South Africa’s latest golfing phenom performs best under pressure – as he has proven on many occasions, most recently with his share of fourth at the US Open.
When the going gets tough, Grace gets going, and this week he’ll need some real grit to take on the Americans, who have won five in a row against the Internationals.
There has been much talk about how interest in the tournament is waning, with International captain Nick Price clearly stating his intent to revive the rivalry with a win over America.
The International team has a solid African contingent, with Grace being joined by players Louis Oosthuizen and Charl Schwartzel. Price has chosen two fellow Zimbabweans as his captain’s assistants in Tony Johnstone and Mark McNulty.
Keeping the team in check will be Vice Captain KJ Choi, who is likely to bring out the best in the Asian golfers of the team – namely Hideki Matsuyama, Thongchai Jaidee, Sangmoon Bae, and Anirban Lahiri.
The final group of players in the international side are from the South Pacific, with President’s Cup veteran Adam Scott in attendance along with fellow Australians Jason Day, Marc Leishman, and Steven Bowditch.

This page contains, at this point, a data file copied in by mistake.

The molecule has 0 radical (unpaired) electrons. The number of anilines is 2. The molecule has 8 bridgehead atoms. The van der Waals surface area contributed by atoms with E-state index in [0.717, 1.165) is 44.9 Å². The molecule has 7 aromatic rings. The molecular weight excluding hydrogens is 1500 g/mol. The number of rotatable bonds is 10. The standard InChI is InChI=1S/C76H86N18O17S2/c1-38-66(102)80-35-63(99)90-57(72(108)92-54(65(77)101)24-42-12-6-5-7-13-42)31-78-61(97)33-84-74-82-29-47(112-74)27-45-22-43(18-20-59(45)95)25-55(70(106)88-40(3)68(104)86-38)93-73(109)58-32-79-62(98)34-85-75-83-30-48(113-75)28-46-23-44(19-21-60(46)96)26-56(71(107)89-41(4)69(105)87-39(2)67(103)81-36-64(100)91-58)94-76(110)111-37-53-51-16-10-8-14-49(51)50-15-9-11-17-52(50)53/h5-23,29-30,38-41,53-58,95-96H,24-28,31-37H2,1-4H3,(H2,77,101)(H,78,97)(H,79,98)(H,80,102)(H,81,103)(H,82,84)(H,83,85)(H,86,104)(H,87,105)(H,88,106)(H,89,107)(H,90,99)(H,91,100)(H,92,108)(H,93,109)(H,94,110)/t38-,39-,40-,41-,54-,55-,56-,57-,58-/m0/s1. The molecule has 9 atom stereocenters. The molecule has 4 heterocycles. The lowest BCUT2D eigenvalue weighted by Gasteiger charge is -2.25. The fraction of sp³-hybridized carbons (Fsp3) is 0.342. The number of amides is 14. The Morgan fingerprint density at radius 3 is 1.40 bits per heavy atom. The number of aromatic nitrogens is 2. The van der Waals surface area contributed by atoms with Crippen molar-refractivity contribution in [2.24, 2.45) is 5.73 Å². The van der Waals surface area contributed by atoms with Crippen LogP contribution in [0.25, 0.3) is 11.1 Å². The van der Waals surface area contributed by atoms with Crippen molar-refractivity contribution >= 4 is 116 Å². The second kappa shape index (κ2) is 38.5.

Completing the 12-man team is New Zealand’s Danny Lee, who has come into his own on the PGA Tour this season.
Standing in the way of the Internationals is a formidable American side topped by Jordan Spieth, Zach Johnson, Rickie Fowler, Bubba Watson, and Dustin Johnson.
PGA Tour regulars Jimmy Walker, Matt Kuchar, JB Holmes, Chris Kirk, and Bill Hass will bolster the team, while 2014 Ryder Cup veterans Phil Mickelson and Patrick Reed add the final flourish to a good looking outfit.
The stage is set for something special and the Internationals are undoubtedly hungry to win for the first time in six years and Grace will be keen to lead the way.
He showed just how good he can be when he became the first player in the history of the European Tour to win his first four events in the same year (2012).
At this year’s Cadillac Match Play Championship he made it to the round of 16, which he’ll remember with more fondness than the 2013 President’s Cup that he took part in, where the Internationals succumbed to the Americans 18 ½ – 15 ½.
In light of Grace’s recent performance in the majors and his all-round demeanour as a leading professional it seems that he’s ready to show the America crew just how tough South Africans can make it for you. There is certainly a fire that he’ll bring to the tournament and hopefully it allows his team to fry the Americans.